Dubai, UAE (AP) – As summer temperatures soared outside, the world’s largest indoor theme park, featuring popular Marvel and Cartoon Network-branded rides, opened its doors to the public last week in the Middle East’s tourist hub of Dubai — the latest in a myriad of new attractions here.
The first visitors at the 1.5 million square-foot (140,000 square meters) park reflected the diverse crowds that visit and live in Dubai, home to the world’s tallest skyscraper, the Middle East’s largest mall and a man-made island in the shape of a palm tree that is dotted with luxury hotels.
Saudi women dressed in abayas, the traditional loose black robes, and full face-veils, rode alongside tank-top wearing British tourists and Indian families on the park’s roller coasters and attractions.
Several families with young children complained that some of the rides stalled. Others said they were thrilled by the adventure park’s indoor boulevard, which leads visitors through Marvel and Cartoon Network zones, a “Haunted Hotel” and a Lost Valley Dinosaur zone.
Ali al-Subai, a visitor from Saudi Arabia, said he was happy the Gulf region has a place like this to visit during the summer. The 26-year-old said he visits Dubai at least four times a year and hopes his country too can one day open similar theme parks.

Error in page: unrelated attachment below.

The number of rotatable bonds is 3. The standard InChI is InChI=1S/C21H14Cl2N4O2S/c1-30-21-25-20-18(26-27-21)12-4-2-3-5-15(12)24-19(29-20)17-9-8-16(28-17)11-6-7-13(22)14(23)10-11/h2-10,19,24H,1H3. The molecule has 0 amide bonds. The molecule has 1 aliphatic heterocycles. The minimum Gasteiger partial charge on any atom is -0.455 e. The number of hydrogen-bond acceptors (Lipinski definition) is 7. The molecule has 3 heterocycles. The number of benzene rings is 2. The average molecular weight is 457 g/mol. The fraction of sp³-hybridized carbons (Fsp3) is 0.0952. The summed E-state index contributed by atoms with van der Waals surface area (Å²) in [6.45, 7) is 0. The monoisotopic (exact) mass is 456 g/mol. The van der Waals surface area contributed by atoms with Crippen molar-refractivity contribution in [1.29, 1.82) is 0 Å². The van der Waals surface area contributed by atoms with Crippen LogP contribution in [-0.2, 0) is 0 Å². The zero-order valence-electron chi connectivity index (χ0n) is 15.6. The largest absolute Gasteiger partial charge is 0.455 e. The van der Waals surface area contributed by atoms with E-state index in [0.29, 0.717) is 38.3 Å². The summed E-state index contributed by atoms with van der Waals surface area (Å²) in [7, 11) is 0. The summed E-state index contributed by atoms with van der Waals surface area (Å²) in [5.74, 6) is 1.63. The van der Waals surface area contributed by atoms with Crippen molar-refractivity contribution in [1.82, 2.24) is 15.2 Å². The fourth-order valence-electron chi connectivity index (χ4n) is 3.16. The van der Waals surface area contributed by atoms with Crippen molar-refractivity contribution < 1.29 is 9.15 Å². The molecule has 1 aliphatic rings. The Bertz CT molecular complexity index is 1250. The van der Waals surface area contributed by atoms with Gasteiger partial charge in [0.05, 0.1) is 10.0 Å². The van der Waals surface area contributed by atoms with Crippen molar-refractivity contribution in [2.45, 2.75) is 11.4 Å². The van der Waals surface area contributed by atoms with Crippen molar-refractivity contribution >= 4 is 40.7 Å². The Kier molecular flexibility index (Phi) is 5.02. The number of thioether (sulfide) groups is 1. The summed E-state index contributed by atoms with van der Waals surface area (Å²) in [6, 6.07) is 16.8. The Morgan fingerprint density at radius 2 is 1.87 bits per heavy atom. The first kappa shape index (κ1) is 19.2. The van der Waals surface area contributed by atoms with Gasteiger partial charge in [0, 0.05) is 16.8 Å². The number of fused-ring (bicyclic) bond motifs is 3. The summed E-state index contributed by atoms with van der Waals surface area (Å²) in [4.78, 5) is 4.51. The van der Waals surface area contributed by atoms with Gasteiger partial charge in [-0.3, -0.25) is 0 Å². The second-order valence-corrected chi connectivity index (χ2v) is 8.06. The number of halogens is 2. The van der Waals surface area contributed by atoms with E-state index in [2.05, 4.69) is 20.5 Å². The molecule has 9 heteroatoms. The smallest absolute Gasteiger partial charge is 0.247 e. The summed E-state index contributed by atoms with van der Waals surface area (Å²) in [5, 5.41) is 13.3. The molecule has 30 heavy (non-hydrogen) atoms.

“It’s very, very nice. Better than I imagined,” he said. “We wish for this in Saudi Arabia — the rides, the cinemas.”
The adventure park is one of two major theme parks opening this year in Dubai, part of an effort to attract 20 million tourists annually by 2020, when the emirate is to host the World Expo.
Teens Abdullah Jameel and Sultan al-Suweidi, both from Dubai, said they enjoyed the park more than Universal Studios in Singapore. They said the IMG Worlds of Adventure park wins because of shorter lines and more exciting rides.
They beamed after riding the Velociraptor roller coaster, which swoops through the indoor park, then juts out into the Dubai desert before going back inside. Another main attraction is the Predator roller coaster, with its sharp, vertical drop.
The park aims to attract up to 30,000 visitors on peak days. Along with its 22 rides and attractions, the park offers visitors 25 retail outlets and 28 food and beverage outlets that are expected to contribute to nearly a quarter of the park’s overall revenue.
Despite thrills at every turn, British tourist Tariq Collins said the entry ticket cost of 300 dirhams ($82) for adults and 250 dirhams ($68) for children was “a bit pricey.” He said there were not as many attractions for his five-year-old daughter as he’d hoped there would be.
“Apart from that, great. Very nicely done,” he said, before adding that some of the rides were not working.
The park’s Chief Executive Officer Lennard Otto said this is not uncommon in the theme park industry.
“No theme park today, whether it’s Disney or Universal, has 100 percent upkeep time on their rides,” he said. “Rides will break (down). They’re the same as any other technology. The key for us is to try and manage the experience after that.”
Otto said the park plans to add five more attractions in the coming five years. It’s “definitely a new feather in Dubai’s cap,” and helps fill a gap in the Gulf market for quality entertainment destinations, he said.